It's possible to revive both nickel cadmium (Nicad) and nickel metal hydride (Ni MH) cordless drill batteries. These batteries wear down and eventually die over their normal life cycle. The cordless drill battery resurrection process is simple and quick, but can be hazardous if you overcharge or mishandle the rechargeable batteries.
Things You'll Need
- Needle-nose pliers
- Small container
- 12-volt power source
- Black 14-gauge wire
- Red 14-gauge wire
- Small red and black alligator clamps
- Electrical tape
Mark the positive and negative leads on the battery case, using the voltmeter to determine which is positive and which is negative.
Unscrew the cordless drill battery case to reveal the rechargeable batteries within the case. Carefully remove the top of the cordless drill battery case. Keep the screws and the spring in a container so you can find them during reassembly.
Lift the battery cells from the battery casing. If the batteries are shrink-wrapped together, cut enough of the plastic away with scissors to reveal the top and bottoms of the battery cells.
Locate the point at which the wires from the battery pack terminal run down through the silver cardboard insulator. Mark this opening before you remove the battery terminal for easier reassembly.
Loosen and lift off the terminal piece, using needle-nose pliers. The metal band underneath the terminal piece must be insulated with electrical tape before you proceed.
Remove the silver cardboard insulation piece and place this piece aside. Remove the shrink wrap from the top and bottom of the battery cells, so the battery leads are exposed.
Test the batteries within the pack to determine which cells need reconditioning. Use the battery tester and mark all batteries that are not at full charge capacity.
Find the positive, or raised end, on the first battery to be reconditioned. Place the black alligator clamp from the 12-volt power source on the negative end of the battery cell, while holding the red alligator clamp to the positive end for no longer than two seconds.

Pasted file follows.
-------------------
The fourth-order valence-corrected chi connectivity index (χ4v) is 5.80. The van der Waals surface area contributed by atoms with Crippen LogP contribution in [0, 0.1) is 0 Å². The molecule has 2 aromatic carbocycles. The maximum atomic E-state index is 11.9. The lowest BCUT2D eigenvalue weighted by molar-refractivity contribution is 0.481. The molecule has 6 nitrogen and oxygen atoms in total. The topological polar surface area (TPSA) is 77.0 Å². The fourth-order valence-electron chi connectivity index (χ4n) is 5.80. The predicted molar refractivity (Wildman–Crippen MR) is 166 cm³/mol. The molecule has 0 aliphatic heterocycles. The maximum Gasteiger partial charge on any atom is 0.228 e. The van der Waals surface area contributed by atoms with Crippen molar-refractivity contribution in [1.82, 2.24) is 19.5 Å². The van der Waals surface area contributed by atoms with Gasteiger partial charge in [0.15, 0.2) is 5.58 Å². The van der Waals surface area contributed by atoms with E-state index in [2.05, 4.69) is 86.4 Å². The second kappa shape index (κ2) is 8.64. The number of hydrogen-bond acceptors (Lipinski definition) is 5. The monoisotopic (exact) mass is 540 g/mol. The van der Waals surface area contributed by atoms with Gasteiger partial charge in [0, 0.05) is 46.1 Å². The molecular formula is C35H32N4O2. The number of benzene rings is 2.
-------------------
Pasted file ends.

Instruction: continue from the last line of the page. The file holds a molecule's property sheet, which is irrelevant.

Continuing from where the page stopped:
Release both clamps. Using the battery tester, test the battery cell to see if it has been fully recharged. If not, repeat the zapping process.
Repeat the zapping process with all batteries until they have all been reconditioned and then reassemble the battery pack.
Tips & Warnings
- Put on safety goggles, insulated gloves and long-sleeve shirts before beginning the reconditioning process.
- Don't get your wires crossed or an explosion may occur.
- Photo Credit battery image by Alison Bowden from Fotolia.com pliers image by Jakub Cejpek from Fotolia.com battery tester on white image by JoLin from Fotolia.com
How to Revive 12 Volt Battery
A dead 12-volt battery is one that can no longer maintain its charge for any long period of time. More often than...
How to Restore a NiCad Battery
As you use nickel-cadmium (NiCad) rechargeable batteries and continuously recharge them, they hold less and less of a full charge over time....
How to Test a Drill Battery Pack With Three Terminals
Drill battery packs can contain nickel cadmium, nickel metal hydride, lithium ion or lithium polymer cells. Lithium ion and lithium polymer cells...
How to Resurrect 18V Batteries
Eighteen-volt batteries are actually multiple low-voltage batteries wired in series to produce 18 volts. The ability to resurrect an 18-volt battery depends...
The Best Cordless Drill Batteries
Cordless drills use a rechargeable battery that is either nickel based or lithium ion. The best cordless drill battery for your drill...